Conclusion & Future Work

Throughout the sentiment analysis of Oscar 2018 nominee trailer Youtube comments, I could observe that the number of comments of trailers demonstrated the general popularity of the movies, but and roughly the number of Oscar nominations. In addition, the top 10 words used in comments and word clouds points out the relevant information about the corresponding movies.

Finally, analysis over time demonstrated the relevance between sentiments of comment and the Oscar nominations and bigram provided deeper insight into what audience expect from the movies that other analyses could not. Such observations offered a better understanding of the relationship between Youtube trailer comments and popularity/Oscar nominations of the movies.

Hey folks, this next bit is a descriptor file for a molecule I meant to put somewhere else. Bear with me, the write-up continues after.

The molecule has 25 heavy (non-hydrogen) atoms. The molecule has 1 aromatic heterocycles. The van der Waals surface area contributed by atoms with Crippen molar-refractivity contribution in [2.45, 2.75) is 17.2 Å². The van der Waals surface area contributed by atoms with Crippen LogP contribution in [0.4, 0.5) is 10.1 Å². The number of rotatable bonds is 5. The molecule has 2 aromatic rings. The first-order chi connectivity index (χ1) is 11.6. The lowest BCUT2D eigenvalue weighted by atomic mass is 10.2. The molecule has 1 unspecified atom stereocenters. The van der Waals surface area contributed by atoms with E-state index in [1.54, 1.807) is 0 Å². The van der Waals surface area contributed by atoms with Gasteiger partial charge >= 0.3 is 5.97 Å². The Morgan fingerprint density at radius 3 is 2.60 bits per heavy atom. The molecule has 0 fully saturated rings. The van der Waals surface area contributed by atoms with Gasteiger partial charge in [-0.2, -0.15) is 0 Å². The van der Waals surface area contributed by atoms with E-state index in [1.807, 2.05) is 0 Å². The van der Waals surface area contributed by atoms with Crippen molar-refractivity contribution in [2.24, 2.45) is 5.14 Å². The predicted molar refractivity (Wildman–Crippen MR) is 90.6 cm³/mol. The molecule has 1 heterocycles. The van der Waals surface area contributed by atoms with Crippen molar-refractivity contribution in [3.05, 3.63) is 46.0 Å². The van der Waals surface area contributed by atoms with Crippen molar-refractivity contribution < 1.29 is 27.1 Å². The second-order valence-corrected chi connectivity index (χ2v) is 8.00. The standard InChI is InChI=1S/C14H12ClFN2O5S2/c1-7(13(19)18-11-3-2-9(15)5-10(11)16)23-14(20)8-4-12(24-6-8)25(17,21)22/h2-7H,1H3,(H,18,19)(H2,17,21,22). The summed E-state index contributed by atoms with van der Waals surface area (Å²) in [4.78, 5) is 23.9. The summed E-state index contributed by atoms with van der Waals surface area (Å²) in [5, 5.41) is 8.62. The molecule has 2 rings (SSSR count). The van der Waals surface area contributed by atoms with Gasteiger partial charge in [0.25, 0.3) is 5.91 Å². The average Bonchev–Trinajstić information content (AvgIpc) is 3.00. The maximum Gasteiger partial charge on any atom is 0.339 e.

In the Future, I would like to investigate more into which comments got the most likes and visualize the correlation between comment counts and Oscar nominations. In addition, I would like to look into the sentiments of other Oscar 2018 nominees that were not nominated for the Best Picture and find if the ones that were nominated to the Best Picture had any specific traits.

Overall, it was an interesting project that taught me what kind of questions I want to ask when I look at a dataset as a data scientist.

About Author

Joon Soo (Rudin) Ro

Rudin is a passionate data scientist with a problem-solving ability aided by strong communication skills and goal-oriented leadership. He has hands-on experience in R and Python in web-scraping, data visualization, machine learning, as well as algorithm optimization. He...
View all posts by Joon Soo (Rudin) Ro >